Go to the Globe and Mail homepage

Jump to main navigationJump to main content

(Cinders McLeod For The Globe and Mail)
(Cinders McLeod For The Globe and Mail)

NINE TO FIVE

My industry is in decline. How do I find a new career? Add to ...

THE QUESTION

For the past umpteen years, I have worked in an industry that is now going through wrenching change. My company has not been immune and rumours of layoffs are percolating through the ranks. I would look for something else in my field, but our competitors are in the same boat. I have to make a wholesale career change, but I’m at that awkward age – 10 years too old to start at the bottom and 10 years too young to take early retirement. I have no passions that can readily be turned into a new career, at least one that will keep a roof over my head. I just want a job that pays enough to get me comfortably through to retirement. Any advice?

More Related to this Story

THE FIRST ANSWER

Pamela Jeffery

Founder, Women’s Executive Network, Toronto

With Canada’s economy sluggish, growing at an uninspiring 2 per cent, many people are facing the same challenge. I commend you for thinking ahead and taking control of the situation. The key is to view this challenge as an opportunity.

Your age is actually an advantage, because the experience you have accumulated is in growing demand as baby boomers begin their exit – taking with them valuable knowledge. Step one is to clearly understand what you bring to the table: your skills, experience and ability as well as how you operate, and what motivates you.

Then, identify new industries that are a match for your skills and learn as much as you can about them and the companies that lead them. Set up informational meetings, attend industry events, do your homework.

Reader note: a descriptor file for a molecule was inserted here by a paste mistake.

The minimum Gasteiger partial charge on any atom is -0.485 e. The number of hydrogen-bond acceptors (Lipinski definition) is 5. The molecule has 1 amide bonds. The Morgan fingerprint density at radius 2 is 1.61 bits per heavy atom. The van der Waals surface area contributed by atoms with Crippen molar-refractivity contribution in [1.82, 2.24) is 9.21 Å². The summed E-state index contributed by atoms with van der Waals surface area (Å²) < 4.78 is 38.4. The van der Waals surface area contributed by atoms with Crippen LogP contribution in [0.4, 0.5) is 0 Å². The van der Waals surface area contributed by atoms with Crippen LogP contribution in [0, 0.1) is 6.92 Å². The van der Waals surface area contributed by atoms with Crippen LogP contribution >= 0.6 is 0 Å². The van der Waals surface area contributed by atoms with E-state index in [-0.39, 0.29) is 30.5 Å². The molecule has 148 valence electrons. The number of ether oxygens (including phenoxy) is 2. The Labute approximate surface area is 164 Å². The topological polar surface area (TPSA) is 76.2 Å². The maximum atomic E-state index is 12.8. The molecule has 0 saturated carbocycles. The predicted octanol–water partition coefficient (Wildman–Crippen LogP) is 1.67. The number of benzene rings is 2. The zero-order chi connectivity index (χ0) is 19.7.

Once you have a target list of companies, contact members of your personal and professional networks to find out if they have any connections that might help. The power of networking to advance a career cannot be overstated.

Finally, make the case for yourself. Articulate what you have to offer in a way that shows prospective recruiters and employers that your strengths are transferable.

THE SECOND ANSWER

Sheila Copps

Former deputy prime minister

No passions? Too old? Too young? It sounds like you are trapped in the present and not too happy about it. But you haven’t provided too many clues to help guide you in a life-changing transformation.

What is your current financial situation? Do you support only yourself or a family as well? Do you own your home? If so, there may be some other financial options (renters, boarders) which could ease any financial stress while you transition to a new career.

Assuming you have a decade until retirement, make that decade count. Take a basic aptitude test (you can find them online) and zero in on three or four completely new occupations. You might enjoy the freedom afforded a long-distance truck driver or the creativity of a flower arranger.

Get a copy of the autumn curriculum at your local community college and register in a course that would accredit you in the new occupation of your choice. Try to enroll in classes that offer co-op arrangements so that you can learn on the job.

Continue at your present job while you are putting the pieces in place to make a move.

Own your work, don’t let it own you. It could end up being the happiest working decade of your life.

Are you facing a burning issue at work? Need help navigating that mine field? Let our Nine To Five experts help solve your dilemma. E-mail your questions to ninetofive@globeandmail.com.

In the know

Most popular videos »

Highlights

More from The Globe and Mail

Most popular